Pedagogical Objectives

The objectives are written in the students optics, which means that we are enumerating the cognitive capacities, the functional competences and the values and atitudes the student should develope during the teaching-learning process.

Describe concepts laws and phenomena in Optics and its applications

Perform searching processes on documentation, oriented for the planing and execution of experimental procedures in Optics and Optical aplications.

Execute experimental procedures in Optics and Optical aplications in the areas of Physics Biomedics, and Biophysics and teaching of Sciences. Handling with competence equipament and optical componentes. Elaborate Experimental reports.

Solve problems, using expressions, graphics and software, in the domain of Optics and Optical aplications

Develope, persistance, individual responsability and team cooperation in experimental activities.

General characterization





Responsible teacher

Paulo António Martins Ferreira Ribeiro


Weekly - 3

Total - 48

Teaching language



There are no mandatory prerequisites, however it is suposed previous knoledge in:

  • Classical Mechanics
  • Electromagnetism
  • Mathematics:
    • Trigonometry
    • Diferenciation and Integration
    • Diferencial Equations
    • Complex Algebra



Óptica, Eugene Hecht- F.C.Gulbenkian, 1991.

Modern Optics, Robert Guenther- Wiley.

Principles of Optics, Max Born and Emil Wolf, Cambridge,1999

Optics, 4th Edition - Francis A. Jenkins and Harvey E. White, McGraw-Hill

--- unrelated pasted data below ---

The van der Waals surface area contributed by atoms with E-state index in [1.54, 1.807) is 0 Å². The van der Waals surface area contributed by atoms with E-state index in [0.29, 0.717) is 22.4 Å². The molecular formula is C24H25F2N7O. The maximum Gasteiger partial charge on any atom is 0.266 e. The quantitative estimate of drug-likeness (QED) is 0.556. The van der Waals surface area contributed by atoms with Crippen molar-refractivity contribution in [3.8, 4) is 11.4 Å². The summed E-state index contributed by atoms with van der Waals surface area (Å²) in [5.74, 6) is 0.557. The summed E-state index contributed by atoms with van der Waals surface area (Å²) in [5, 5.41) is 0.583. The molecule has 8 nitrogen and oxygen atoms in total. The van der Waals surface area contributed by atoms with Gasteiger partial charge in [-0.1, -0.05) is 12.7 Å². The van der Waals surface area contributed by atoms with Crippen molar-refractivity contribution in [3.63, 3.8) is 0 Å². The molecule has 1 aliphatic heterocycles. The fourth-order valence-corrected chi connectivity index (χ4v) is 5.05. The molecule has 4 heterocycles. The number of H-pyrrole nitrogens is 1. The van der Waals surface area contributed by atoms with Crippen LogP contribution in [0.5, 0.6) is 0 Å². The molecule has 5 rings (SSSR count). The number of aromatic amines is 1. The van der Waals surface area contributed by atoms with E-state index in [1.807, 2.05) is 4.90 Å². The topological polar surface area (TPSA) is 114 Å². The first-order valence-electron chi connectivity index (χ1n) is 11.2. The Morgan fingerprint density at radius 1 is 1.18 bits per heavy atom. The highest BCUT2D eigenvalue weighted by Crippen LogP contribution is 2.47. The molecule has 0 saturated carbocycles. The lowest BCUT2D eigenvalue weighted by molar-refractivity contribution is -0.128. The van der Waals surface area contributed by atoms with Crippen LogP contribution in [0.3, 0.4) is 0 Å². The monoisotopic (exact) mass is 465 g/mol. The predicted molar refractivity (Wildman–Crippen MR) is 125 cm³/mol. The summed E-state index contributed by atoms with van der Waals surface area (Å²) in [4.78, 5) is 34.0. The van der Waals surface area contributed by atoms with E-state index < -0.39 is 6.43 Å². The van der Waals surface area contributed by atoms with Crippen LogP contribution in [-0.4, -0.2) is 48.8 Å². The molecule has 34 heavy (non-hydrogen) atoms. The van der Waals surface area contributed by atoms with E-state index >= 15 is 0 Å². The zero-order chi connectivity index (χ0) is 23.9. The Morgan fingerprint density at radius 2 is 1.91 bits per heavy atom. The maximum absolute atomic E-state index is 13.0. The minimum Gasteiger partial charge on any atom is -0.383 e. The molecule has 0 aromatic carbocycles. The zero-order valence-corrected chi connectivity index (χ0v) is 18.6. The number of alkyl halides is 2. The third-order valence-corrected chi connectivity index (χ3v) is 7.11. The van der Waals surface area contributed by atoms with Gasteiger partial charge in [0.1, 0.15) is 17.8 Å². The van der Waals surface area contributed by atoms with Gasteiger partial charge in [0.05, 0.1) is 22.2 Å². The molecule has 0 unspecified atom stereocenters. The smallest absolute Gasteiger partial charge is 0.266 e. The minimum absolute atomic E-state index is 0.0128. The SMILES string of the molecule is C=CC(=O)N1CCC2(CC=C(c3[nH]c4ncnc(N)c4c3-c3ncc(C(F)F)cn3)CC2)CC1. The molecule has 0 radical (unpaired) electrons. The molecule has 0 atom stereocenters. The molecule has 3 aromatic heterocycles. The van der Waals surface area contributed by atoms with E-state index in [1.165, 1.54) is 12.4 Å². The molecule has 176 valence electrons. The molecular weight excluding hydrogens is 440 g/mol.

Óptica e fotónica, Mário Ferreira - LIDEL

Optics, Eugene Hecht - Schaum’s outlines

Physics for Scientists and Engineers, Fishbane, Gasiorowicz and Thornton - 2nd Edition, Extended- Prentice Hall

Fundamentals of Physics, Halliday / Resnick / Walker -John Willey & Sons – 7th edition

Teaching method


Students are complied to enroll in the FCT Moodle e-learning platform through which the course will be managed. The platform will contain the Learning Topics (LT) of classroom lectures contents and documents preparation of pactical activities ( PA). A visit to the PAs learning units is mandatory. The teaching- learning includes face moments and moments of e- Learning , including:

Online theoretical lectures

Online practical sessions

Preparation of classes asynchronous component

Online lessons-test

Two tests and a final exam on person or online

The methodology conforms generally a e-Learning  philosophy and seeks to quantify the work of students allowing the application of the " Bologna paradigm.

Online theoretical lectures

The online lectures of two hours on Zoom platform are supported by presentations and include demonstrations conduction and problem solving. A constructivist pedagogical perspective is embraced.

Lessons-tests ( asynchronous component)

The contents of the theoretical classes comprise Learning Units (LU), which follow the recommended bibliography. Some Learning Units will have a mandatory multiple-choice self-assessment test lesson associated with them.

Online practical sessions